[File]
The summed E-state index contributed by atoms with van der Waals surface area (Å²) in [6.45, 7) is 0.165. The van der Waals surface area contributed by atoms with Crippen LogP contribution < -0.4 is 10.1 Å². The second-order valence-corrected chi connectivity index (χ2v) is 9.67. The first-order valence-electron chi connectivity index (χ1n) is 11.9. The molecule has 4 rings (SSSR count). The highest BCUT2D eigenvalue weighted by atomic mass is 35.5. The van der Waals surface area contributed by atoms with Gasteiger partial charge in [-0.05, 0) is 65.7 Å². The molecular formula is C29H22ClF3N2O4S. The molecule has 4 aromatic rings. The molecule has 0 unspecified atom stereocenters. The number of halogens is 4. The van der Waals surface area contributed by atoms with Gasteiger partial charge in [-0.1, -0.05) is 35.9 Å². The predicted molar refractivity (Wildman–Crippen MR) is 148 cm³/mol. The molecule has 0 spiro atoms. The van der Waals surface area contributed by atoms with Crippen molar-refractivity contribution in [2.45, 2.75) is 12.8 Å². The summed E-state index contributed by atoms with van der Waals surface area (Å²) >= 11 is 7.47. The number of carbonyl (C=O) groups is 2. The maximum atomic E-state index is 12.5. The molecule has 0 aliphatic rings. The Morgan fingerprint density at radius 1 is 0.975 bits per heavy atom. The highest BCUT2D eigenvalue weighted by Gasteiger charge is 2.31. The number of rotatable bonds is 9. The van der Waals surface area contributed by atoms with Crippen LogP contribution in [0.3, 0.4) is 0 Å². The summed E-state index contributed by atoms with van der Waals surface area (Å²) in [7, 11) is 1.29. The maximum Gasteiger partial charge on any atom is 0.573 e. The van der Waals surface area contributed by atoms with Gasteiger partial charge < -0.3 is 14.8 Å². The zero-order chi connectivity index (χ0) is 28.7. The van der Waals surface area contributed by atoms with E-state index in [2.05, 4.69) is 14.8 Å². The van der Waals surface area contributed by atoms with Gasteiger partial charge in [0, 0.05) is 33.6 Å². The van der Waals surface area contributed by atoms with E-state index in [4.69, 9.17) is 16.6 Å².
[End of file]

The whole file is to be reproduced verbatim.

The summed E-state index contributed by atoms with van der Waals surface area (Å²) in [6.45, 7) is 0.165. The van der Waals surface area contributed by atoms with Crippen LogP contribution < -0.4 is 10.1 Å². The second-order valence-corrected chi connectivity index (χ2v) is 9.67. The first-order valence-electron chi connectivity index (χ1n) is 11.9. The molecule has 4 rings (SSSR count). The highest BCUT2D eigenvalue weighted by atomic mass is 35.5. The van der Waals surface area contributed by atoms with Gasteiger partial charge in [-0.05, 0) is 65.7 Å². The molecular formula is C29H22ClF3N2O4S. The molecule has 4 aromatic rings. The molecule has 0 unspecified atom stereocenters. The number of halogens is 4. The van der Waals surface area contributed by atoms with Gasteiger partial charge in [-0.1, -0.05) is 35.9 Å². The predicted molar refractivity (Wildman–Crippen MR) is 148 cm³/mol. The molecule has 0 spiro atoms. The van der Waals surface area contributed by atoms with Crippen molar-refractivity contribution in [2.45, 2.75) is 12.8 Å². The summed E-state index contributed by atoms with van der Waals surface area (Å²) >= 11 is 7.47. The number of carbonyl (C=O) groups is 2. The maximum atomic E-state index is 12.5. The molecule has 0 aliphatic rings. The Morgan fingerprint density at radius 1 is 0.975 bits per heavy atom. The highest BCUT2D eigenvalue weighted by Gasteiger charge is 2.31. The number of rotatable bonds is 9. The van der Waals surface area contributed by atoms with Crippen LogP contribution in [0.3, 0.4) is 0 Å². The summed E-state index contributed by atoms with van der Waals surface area (Å²) in [7, 11) is 1.29. The maximum Gasteiger partial charge on any atom is 0.573 e. The van der Waals surface area contributed by atoms with Gasteiger partial charge < -0.3 is 14.8 Å². The zero-order chi connectivity index (χ0) is 28.7. The van der Waals surface area contributed by atoms with E-state index in [2.05, 4.69) is 14.8 Å². The van der Waals surface area contributed by atoms with Gasteiger partial charge in [0, 0.05) is 33.6 Å². The van der Waals surface area contributed by atoms with E-state index in [4.69, 9.17) is 16.6 Å².